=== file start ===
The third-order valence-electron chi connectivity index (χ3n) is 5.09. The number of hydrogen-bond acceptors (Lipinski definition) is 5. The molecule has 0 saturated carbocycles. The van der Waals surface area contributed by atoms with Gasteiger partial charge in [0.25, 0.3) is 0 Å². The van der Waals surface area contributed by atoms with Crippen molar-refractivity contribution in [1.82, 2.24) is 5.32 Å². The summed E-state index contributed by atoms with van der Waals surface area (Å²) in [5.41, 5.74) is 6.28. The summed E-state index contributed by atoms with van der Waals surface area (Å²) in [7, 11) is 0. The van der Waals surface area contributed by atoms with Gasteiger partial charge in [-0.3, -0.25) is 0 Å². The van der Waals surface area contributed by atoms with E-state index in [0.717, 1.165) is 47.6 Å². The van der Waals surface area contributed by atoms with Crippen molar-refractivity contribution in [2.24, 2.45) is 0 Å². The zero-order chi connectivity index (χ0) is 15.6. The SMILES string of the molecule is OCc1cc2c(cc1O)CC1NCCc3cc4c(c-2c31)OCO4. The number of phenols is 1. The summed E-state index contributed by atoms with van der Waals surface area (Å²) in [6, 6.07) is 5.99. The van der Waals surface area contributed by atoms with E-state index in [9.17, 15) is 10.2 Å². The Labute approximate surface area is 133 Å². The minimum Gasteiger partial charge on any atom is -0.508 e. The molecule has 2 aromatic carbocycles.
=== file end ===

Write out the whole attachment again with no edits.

The third-order valence-electron chi connectivity index (χ3n) is 5.09. The number of hydrogen-bond acceptors (Lipinski definition) is 5. The molecule has 0 saturated carbocycles. The van der Waals surface area contributed by atoms with Gasteiger partial charge in [0.25, 0.3) is 0 Å². The van der Waals surface area contributed by atoms with Crippen molar-refractivity contribution in [1.82, 2.24) is 5.32 Å². The summed E-state index contributed by atoms with van der Waals surface area (Å²) in [5.41, 5.74) is 6.28. The summed E-state index contributed by atoms with van der Waals surface area (Å²) in [7, 11) is 0. The van der Waals surface area contributed by atoms with Gasteiger partial charge in [-0.3, -0.25) is 0 Å². The van der Waals surface area contributed by atoms with E-state index in [0.717, 1.165) is 47.6 Å². The van der Waals surface area contributed by atoms with Crippen molar-refractivity contribution in [2.24, 2.45) is 0 Å². The zero-order chi connectivity index (χ0) is 15.6. The SMILES string of the molecule is OCc1cc2c(cc1O)CC1NCCc3cc4c(c-2c31)OCO4. The number of phenols is 1. The summed E-state index contributed by atoms with van der Waals surface area (Å²) in [6, 6.07) is 5.99. The van der Waals surface area contributed by atoms with E-state index in [9.17, 15) is 10.2 Å². The Labute approximate surface area is 133 Å². The minimum Gasteiger partial charge on any atom is -0.508 e. The molecule has 2 aromatic carbocycles.